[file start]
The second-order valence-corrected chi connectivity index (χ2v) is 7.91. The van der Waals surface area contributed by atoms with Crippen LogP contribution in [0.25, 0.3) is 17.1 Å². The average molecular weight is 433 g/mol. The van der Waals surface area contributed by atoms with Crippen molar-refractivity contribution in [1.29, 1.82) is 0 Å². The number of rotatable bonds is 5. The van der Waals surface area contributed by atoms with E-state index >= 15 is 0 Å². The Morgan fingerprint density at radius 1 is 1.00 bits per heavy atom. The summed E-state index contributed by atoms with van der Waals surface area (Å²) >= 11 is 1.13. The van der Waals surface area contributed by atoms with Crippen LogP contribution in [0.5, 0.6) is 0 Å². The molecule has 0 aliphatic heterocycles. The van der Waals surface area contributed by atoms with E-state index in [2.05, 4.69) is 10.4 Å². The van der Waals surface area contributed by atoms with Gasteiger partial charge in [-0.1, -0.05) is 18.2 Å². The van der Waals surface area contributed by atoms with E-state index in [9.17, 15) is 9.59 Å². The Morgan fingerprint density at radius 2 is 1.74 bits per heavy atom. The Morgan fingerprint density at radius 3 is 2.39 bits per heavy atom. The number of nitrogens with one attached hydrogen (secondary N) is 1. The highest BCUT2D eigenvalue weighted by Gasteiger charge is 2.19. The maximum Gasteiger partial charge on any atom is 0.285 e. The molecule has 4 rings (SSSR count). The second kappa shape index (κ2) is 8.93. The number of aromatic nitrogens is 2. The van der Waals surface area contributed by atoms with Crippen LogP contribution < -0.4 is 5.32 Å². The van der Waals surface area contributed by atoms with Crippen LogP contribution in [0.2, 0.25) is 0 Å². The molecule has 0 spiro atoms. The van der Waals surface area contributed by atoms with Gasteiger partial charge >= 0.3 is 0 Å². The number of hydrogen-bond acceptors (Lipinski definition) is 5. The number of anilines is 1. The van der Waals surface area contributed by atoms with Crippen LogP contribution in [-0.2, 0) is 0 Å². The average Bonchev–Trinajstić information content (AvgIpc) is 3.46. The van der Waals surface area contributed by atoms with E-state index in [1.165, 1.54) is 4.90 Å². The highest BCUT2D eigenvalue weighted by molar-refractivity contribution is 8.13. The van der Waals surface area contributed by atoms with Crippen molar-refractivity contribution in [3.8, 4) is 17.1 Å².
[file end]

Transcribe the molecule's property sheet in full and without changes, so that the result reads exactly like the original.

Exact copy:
The second-order valence-corrected chi connectivity index (χ2v) is 7.91. The van der Waals surface area contributed by atoms with Crippen LogP contribution in [0.25, 0.3) is 17.1 Å². The average molecular weight is 433 g/mol. The van der Waals surface area contributed by atoms with Crippen molar-refractivity contribution in [1.29, 1.82) is 0 Å². The number of rotatable bonds is 5. The van der Waals surface area contributed by atoms with E-state index >= 15 is 0 Å². The Morgan fingerprint density at radius 1 is 1.00 bits per heavy atom. The summed E-state index contributed by atoms with van der Waals surface area (Å²) >= 11 is 1.13. The van der Waals surface area contributed by atoms with Crippen LogP contribution in [0.5, 0.6) is 0 Å². The molecule has 0 aliphatic heterocycles. The van der Waals surface area contributed by atoms with E-state index in [2.05, 4.69) is 10.4 Å². The van der Waals surface area contributed by atoms with Gasteiger partial charge in [-0.1, -0.05) is 18.2 Å². The van der Waals surface area contributed by atoms with E-state index in [9.17, 15) is 9.59 Å². The Morgan fingerprint density at radius 2 is 1.74 bits per heavy atom. The Morgan fingerprint density at radius 3 is 2.39 bits per heavy atom. The number of nitrogens with one attached hydrogen (secondary N) is 1. The highest BCUT2D eigenvalue weighted by Gasteiger charge is 2.19. The maximum Gasteiger partial charge on any atom is 0.285 e. The molecule has 4 rings (SSSR count). The second kappa shape index (κ2) is 8.93. The number of aromatic nitrogens is 2. The van der Waals surface area contributed by atoms with Crippen LogP contribution < -0.4 is 5.32 Å². The van der Waals surface area contributed by atoms with Crippen LogP contribution in [0.2, 0.25) is 0 Å². The molecule has 0 spiro atoms. The van der Waals surface area contributed by atoms with Gasteiger partial charge >= 0.3 is 0 Å². The number of hydrogen-bond acceptors (Lipinski definition) is 5. The number of anilines is 1. The van der Waals surface area contributed by atoms with Crippen LogP contribution in [-0.2, 0) is 0 Å². The average Bonchev–Trinajstić information content (AvgIpc) is 3.46. The van der Waals surface area contributed by atoms with E-state index in [1.165, 1.54) is 4.90 Å². The highest BCUT2D eigenvalue weighted by molar-refractivity contribution is 8.13. The van der Waals surface area contributed by atoms with Crippen molar-refractivity contribution in [3.8, 4) is 17.1 Å².